As in all areas of special education, the first step is gradually leading kids to an understanding of where they are, while building confidence and hope that relearning is within their ability. This is a difficult undertaking for both me and my student. Struggling math learners have a hodgepodge of knowledge. If they are identified in upper elementary grades, that tangle is enormous. I have found that the smartest students have the greatest tangles. Some of these students are twice exceptional, gifted with a disability. They have been able to stuff many partial facts and procedures into their memory and may have camouflaged their disability for a few years. Students with weaker memory may be easier to “retrain” because they have less to unlearn.
I described this process as “tricky” because of the emotional aspects associated with relearning. These smart kiddos have been told, “You can do it!” because their working memory gives them the appearance of deeper understanding. These bright kids often have strong metacognitive skills: they are aware that something is wrong and may have interpreted that as “stupidity.” Anxiety has now begun to seriously impact every math lesson. They become hyper-vigilant about their performance, expecting to make a mistake at every juncture and dreading tests.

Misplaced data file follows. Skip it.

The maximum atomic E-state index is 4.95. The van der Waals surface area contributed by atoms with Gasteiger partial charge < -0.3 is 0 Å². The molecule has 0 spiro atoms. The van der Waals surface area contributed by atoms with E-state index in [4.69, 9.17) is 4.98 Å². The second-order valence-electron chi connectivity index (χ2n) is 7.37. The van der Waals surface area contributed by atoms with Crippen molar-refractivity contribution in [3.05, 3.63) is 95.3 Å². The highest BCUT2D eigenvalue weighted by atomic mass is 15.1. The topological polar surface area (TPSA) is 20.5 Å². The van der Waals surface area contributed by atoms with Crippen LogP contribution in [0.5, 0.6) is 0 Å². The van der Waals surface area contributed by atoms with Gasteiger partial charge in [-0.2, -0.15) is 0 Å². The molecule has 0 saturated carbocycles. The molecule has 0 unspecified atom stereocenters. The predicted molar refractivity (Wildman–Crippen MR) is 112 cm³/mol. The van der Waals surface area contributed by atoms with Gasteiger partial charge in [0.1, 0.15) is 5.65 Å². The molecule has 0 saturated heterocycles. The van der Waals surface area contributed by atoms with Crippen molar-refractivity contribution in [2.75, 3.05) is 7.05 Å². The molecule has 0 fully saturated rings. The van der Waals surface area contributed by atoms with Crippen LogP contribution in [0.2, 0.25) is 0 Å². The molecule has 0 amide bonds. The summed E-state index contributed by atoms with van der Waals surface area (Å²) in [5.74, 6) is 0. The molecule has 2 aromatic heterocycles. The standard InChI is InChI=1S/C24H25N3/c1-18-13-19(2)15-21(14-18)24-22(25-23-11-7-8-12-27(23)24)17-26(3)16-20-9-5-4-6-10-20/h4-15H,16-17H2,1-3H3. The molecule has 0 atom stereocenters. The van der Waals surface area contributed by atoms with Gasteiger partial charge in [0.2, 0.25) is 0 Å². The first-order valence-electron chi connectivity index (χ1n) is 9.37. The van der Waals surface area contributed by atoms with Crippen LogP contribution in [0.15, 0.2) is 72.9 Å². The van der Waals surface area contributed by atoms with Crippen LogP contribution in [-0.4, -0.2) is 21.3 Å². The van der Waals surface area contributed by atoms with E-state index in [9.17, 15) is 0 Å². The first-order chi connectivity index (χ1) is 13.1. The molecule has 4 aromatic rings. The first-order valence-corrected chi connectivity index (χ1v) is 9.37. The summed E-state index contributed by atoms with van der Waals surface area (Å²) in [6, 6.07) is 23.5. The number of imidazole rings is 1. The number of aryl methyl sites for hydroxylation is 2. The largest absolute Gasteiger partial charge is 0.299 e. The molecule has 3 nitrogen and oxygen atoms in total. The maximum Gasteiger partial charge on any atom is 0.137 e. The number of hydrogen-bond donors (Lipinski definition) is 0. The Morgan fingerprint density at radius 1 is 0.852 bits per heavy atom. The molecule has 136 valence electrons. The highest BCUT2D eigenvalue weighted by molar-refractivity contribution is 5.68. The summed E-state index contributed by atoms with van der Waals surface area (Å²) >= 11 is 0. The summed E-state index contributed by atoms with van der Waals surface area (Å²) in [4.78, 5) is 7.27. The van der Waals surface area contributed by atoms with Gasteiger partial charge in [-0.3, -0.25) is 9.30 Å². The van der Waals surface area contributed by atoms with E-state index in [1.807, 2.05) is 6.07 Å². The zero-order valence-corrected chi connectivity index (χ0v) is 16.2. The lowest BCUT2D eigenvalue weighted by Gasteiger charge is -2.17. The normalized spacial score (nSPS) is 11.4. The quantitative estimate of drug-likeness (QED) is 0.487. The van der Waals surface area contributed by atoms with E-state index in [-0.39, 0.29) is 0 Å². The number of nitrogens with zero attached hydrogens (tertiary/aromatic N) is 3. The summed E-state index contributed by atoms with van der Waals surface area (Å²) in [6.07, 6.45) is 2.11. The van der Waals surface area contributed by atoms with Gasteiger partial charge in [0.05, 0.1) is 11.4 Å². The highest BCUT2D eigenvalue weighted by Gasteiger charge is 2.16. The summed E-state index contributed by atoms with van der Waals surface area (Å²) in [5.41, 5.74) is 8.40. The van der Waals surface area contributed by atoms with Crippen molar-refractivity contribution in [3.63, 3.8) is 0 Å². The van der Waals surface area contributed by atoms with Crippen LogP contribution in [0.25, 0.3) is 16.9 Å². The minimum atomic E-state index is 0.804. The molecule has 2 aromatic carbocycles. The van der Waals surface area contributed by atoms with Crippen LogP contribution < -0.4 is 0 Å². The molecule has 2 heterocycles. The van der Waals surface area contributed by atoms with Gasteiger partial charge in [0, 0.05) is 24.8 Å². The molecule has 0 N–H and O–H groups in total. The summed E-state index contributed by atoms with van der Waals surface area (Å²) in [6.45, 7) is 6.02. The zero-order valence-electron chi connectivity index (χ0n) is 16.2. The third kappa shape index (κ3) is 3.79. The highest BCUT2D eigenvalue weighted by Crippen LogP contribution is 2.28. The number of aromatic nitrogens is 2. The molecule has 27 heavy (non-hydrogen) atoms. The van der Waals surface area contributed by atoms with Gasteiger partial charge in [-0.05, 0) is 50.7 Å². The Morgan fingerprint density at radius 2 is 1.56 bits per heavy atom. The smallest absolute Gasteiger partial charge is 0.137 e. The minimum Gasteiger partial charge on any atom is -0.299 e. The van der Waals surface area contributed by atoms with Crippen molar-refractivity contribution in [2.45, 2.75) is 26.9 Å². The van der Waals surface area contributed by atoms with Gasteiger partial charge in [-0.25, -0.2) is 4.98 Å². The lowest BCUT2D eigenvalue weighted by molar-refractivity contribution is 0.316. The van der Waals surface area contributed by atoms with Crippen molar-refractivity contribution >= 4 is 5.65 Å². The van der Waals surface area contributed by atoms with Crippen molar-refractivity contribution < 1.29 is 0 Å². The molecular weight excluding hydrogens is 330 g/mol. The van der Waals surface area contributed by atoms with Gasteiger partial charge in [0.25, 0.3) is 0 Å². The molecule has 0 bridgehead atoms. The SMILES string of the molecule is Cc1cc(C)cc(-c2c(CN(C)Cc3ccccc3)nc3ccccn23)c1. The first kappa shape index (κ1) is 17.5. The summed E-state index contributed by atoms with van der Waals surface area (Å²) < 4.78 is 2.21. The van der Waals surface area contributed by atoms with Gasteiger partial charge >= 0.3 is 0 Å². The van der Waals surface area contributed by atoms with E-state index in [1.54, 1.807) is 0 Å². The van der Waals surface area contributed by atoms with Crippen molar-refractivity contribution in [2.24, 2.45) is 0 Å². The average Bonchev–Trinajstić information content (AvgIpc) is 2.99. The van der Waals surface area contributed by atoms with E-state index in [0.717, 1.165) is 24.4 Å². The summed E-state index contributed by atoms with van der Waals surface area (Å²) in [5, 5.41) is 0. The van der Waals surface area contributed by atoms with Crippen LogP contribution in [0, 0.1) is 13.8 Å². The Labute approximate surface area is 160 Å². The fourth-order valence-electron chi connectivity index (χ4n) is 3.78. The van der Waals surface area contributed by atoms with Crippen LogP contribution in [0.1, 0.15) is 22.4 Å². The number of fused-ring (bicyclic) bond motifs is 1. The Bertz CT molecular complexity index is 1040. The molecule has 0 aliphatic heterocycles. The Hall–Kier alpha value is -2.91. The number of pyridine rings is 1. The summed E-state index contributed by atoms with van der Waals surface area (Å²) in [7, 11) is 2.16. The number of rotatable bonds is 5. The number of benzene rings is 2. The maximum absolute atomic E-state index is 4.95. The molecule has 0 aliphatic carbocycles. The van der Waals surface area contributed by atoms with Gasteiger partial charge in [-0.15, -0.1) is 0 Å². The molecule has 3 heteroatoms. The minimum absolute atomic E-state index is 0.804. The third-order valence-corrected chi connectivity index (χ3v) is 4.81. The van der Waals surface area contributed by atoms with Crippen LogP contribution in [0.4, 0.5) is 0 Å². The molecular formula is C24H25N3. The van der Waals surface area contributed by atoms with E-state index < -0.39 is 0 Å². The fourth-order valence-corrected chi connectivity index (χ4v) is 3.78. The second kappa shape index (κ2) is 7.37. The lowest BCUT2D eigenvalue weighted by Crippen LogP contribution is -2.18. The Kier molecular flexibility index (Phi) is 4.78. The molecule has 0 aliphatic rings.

Depending upon the student, I disclose enough information about their weaknesses to provide motivation but not so much that they want to run away! My goal is to infuse hope by demonstrating how much they HAVE learned. Systematic assessment is crucial to this process. Providing external motivation is often necessary, especially if they are phobic about math. They have not yet experienced the value and joy of truly learning math skills, so they need something to get them started.
In a previous post, I shared information about the unique mnemonic strategies developed by Alan Walker of Multiplication.com. I purchased the materials for use with a fourth grader who has been unsuccessful in memorizing any addition facts, much less multiplication. Due to holidays and other scheduling issues, the student has only had three sessions of about 20 minutes each using this approach. In that time, he has memorized the mnemonics for each numeral from 1 to 9 and knows FOUR facts! Khalil and I are obviously really pleased! I think he was amazed that he really only had to memorize 36 facts (excluding ones, zeros and repeats; with all the practice on multiplication.com for his two’s times tables, Khalil no longer struggles with 1s and 0s! ). His confidence has improved, the stories for each fact are appealing to him, and if we didn’t have the tyranny of inappropriate homework, he could be a lot farther along.
The back story: I am still unhappy about his homework. I do know there’s no easy solution for kids who are years below grade level. However, I think that if he could work on underlying skills, Khalil has a chance at catching up. He did move up to grade level when we focused on reading for two years; he shot forward when I taught him basic phonological and phonics skills. But I suspect that Khalil has a math disability, based upon how intervention-resistant he is. He is now being considered for a Tier 3 intervention in the Response to Instruction program. As I feared, all these school frustrations have led to some significant behavior problems in the regular classroom. Khalil is adorable but is getting a reputation as aggressive and defiant.
I’ll keep you posted!